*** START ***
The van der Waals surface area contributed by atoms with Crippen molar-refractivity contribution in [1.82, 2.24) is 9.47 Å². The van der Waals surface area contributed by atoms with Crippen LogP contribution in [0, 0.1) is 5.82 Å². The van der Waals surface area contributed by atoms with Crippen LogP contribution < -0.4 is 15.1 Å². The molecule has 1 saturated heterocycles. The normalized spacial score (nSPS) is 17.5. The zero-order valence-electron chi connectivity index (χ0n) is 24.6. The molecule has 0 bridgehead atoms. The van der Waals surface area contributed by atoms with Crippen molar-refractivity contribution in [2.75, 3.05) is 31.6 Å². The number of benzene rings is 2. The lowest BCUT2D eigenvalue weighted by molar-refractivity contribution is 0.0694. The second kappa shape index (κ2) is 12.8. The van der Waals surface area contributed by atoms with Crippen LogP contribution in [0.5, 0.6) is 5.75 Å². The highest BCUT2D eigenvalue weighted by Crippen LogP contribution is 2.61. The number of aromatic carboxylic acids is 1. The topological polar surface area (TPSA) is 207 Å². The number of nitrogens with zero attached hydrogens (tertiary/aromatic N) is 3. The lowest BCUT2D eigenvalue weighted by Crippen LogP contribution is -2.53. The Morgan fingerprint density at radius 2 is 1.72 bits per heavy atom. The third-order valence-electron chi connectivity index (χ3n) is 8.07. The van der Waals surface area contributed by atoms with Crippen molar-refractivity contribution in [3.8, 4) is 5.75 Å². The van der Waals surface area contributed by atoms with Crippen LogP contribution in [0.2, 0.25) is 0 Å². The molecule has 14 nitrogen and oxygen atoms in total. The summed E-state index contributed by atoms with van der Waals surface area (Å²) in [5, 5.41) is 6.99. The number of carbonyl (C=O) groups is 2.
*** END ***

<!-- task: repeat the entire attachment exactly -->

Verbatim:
The van der Waals surface area contributed by atoms with Crippen molar-refractivity contribution in [1.82, 2.24) is 9.47 Å². The van der Waals surface area contributed by atoms with Crippen LogP contribution in [0, 0.1) is 5.82 Å². The van der Waals surface area contributed by atoms with Crippen LogP contribution < -0.4 is 15.1 Å². The molecule has 1 saturated heterocycles. The normalized spacial score (nSPS) is 17.5. The zero-order valence-electron chi connectivity index (χ0n) is 24.6. The molecule has 0 bridgehead atoms. The van der Waals surface area contributed by atoms with Crippen molar-refractivity contribution in [2.75, 3.05) is 31.6 Å². The number of benzene rings is 2. The lowest BCUT2D eigenvalue weighted by molar-refractivity contribution is 0.0694. The second kappa shape index (κ2) is 12.8. The van der Waals surface area contributed by atoms with Crippen LogP contribution in [0.5, 0.6) is 5.75 Å². The highest BCUT2D eigenvalue weighted by Crippen LogP contribution is 2.61. The number of aromatic carboxylic acids is 1. The topological polar surface area (TPSA) is 207 Å². The number of nitrogens with zero attached hydrogens (tertiary/aromatic N) is 3. The lowest BCUT2D eigenvalue weighted by Crippen LogP contribution is -2.53. The Morgan fingerprint density at radius 2 is 1.72 bits per heavy atom. The third-order valence-electron chi connectivity index (χ3n) is 8.07. The van der Waals surface area contributed by atoms with Crippen molar-refractivity contribution in [3.8, 4) is 5.75 Å². The van der Waals surface area contributed by atoms with Crippen LogP contribution in [0.2, 0.25) is 0 Å². The molecule has 14 nitrogen and oxygen atoms in total. The summed E-state index contributed by atoms with van der Waals surface area (Å²) in [5, 5.41) is 6.99. The number of carbonyl (C=O) groups is 2.